Inside Hollywood : a grand Hollywood set
You think Hudson High School Cooper Goeke’s Special Report is neat? Try working behind the scenes on a grand Hollywood set. Chris Pappas has been working there since 1996 as an assistant prop master or as an onset dresser. Recently he worked on ABC’s “Glee” and Showtimes Emmy winning show, “Dexter.”
As an assistant prop master, Pappas manages the props that an actor uses. For example, let’s say the show is doing a morning scene and the actor needs a cup of coffee, newspaper, and Smartphone. He is in charge of those props for the actor and needs to make sure he/she has them.
As an onset dresser, Pappas is in charge of continuity, where props are placed on the set, etc. When the camera changes angle, they may need to move furniture. For example, Pappas has to move a couch and coffee table that are in the way so that the director can place the camera there, in order to the shoot the scene. Pappas must know where the couch and coffee table go when they are done shooting so in the next scene the room will look as though nothing was ever moved.
Pappas also works with the director of photography (person who makes sure the shot looks pleasing to the eye).
“I make sure the set looks like how the production designer wants it to look. I will add or take away what doesn’t work,” Pappas said.
Sometimes the producers, who don’t work on the set, see things differently than those who are on the set. Then they have to reshoot, and waste extra time perfecting the scene. It’s no ones fault, it’s just how it goes.
“This is what makes a show great!” Pappas said. It’s not hard to get onto a good show or movie; all you have to do is have the connections. Back in ’96, Pappas was a contractor in Pasadena, CA; he got into the business because a friend was looking for someone to build a control room for the director on a game show. After that, his career took off and got him where he is today.
Pappas has worked on many game shows over the past 15 years, some including, “Jeopardy,” “Wheel of Fortune,” “Gilmore Girls,” “ER,” “Glee,” or most recently “Dexter.” He has also worked on movies such as, “Friday After Next,” “Showtime,” and Oscar winner, “Little Miss Sunshine.”
Ever wish you could meet your favorite actor? This guy’s met many, so many you couldn’t even count, including Robert De Niro, Sara Ferguson the Duchess of York, Donald Southerland, Zac Efron, Steven Spielberg, Jessie McCartney, Angela Bassett, Carmen Electra, Steven Carell, and others.
Thinking about going into film and TV as a career? According to Pappas, the average day working is about 12 to 14 hours a day, and sometimes a six day workweek. You’ll be moving all the time, and sometimes, lunch hour will be postponed an hour or so if they need to finish shooting a scene. On the upside, you could get to work with Steven Spielberg, food is available 24/7 via craft service, gourmet catering at lunch, and you get to be on a live set watching the magic of the movie making process.
The day starts out at 5 a.m. you drive into work on the congested freeways of Los Angeles. Pappas says, “I’ll wish a good morning to an actor as I walk onto the stage. I get to work usually half an hour early so I’ll have breakfast and read that day’s sides (the part of the script that we will be shooting that day). It’s pretty quiet when I arrive and slowly gets louder and louder.”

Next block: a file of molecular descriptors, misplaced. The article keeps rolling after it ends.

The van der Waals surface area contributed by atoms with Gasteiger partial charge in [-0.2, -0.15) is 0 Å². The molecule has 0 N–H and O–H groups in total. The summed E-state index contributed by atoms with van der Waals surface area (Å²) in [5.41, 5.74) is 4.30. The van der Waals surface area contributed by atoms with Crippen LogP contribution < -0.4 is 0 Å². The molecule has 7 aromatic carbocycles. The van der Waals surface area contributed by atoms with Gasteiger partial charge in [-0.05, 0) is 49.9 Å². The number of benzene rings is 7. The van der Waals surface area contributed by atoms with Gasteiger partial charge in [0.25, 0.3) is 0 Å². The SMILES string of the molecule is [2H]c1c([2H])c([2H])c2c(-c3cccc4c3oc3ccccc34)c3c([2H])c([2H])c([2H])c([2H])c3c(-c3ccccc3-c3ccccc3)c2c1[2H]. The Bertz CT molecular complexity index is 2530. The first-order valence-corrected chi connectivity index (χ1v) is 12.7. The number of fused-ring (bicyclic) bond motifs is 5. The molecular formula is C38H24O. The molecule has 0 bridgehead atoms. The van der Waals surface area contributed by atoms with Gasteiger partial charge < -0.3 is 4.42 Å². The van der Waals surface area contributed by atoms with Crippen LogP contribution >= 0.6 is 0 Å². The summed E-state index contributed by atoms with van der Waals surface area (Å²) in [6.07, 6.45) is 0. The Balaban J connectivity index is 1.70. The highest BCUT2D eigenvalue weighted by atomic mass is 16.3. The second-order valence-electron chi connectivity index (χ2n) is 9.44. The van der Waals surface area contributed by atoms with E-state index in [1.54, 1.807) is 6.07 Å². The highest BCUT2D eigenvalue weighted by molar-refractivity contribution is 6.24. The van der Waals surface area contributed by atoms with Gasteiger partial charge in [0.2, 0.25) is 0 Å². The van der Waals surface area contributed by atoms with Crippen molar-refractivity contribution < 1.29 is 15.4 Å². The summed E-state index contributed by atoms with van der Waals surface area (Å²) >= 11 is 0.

By 6:30 a.m. the first AD (assistant director) calls for rehearsal, and by seven they are shooting. Shooting will continue until lunch, which is around 1 p.m. At lunch everyone eats together, the actors and the production staff. Then they all go back to shooting until they finish that day’s work. There isn’t a set time for when the day will end, it all depends on how fast the shooting gets done. Sometimes the workday will be 16 hours long.
“We are all like a family, like brothers and sisters. We are very close to each other,” Pappas says. “When working on a show for however long that may be, you don’t want to make enemies; you’re going to need to get along in order to create a masterpiece suitable for TV.”
“Living in Ohio and working in LA is very hard. It is very hard to be away from my family for months on end,” Pappas said. Since 2005 Pappas has been living in Ohio and working in LA. Pappas and his family moved to Ohio for a better life, California was becoming too expensive and Hudson had great prices and schools. They also wanted to move back to the four seasons. Pappas works on “Dexter” during the summer, autumn and early winter and lives in Ohio with his family during the late winter and spring.
“It gets harder every year,” he said
Pappas offers advice to those interested in going into film as a career: “Have a good attitude; watch and listen to everything that goes on, on the set. Ask questions, don’t be too full of yourself for being in show business and just be yourself. Everybody likes someone who is honest with others about who they are. Do your work well, love your work and you’ll stand out. Don’t complain to anyone and they’ll love you,” he says.
Working in film can be a great job; if someone starts preparing for what they want and put all their heart into it, they will succeed in life. Pappas was in the business since 1978 as an extra (background actor) but left and went back when he was older. “ It all depends on what a person is comparable with and what he wants,” says Pappas.
Chris Pappas took this photo while on the set of “Little Miss Sunshine.” The job isn’t as glamorous as it seems though, 16-hour work days are a norm for Pappas.
Used with permission/ Chris Pappas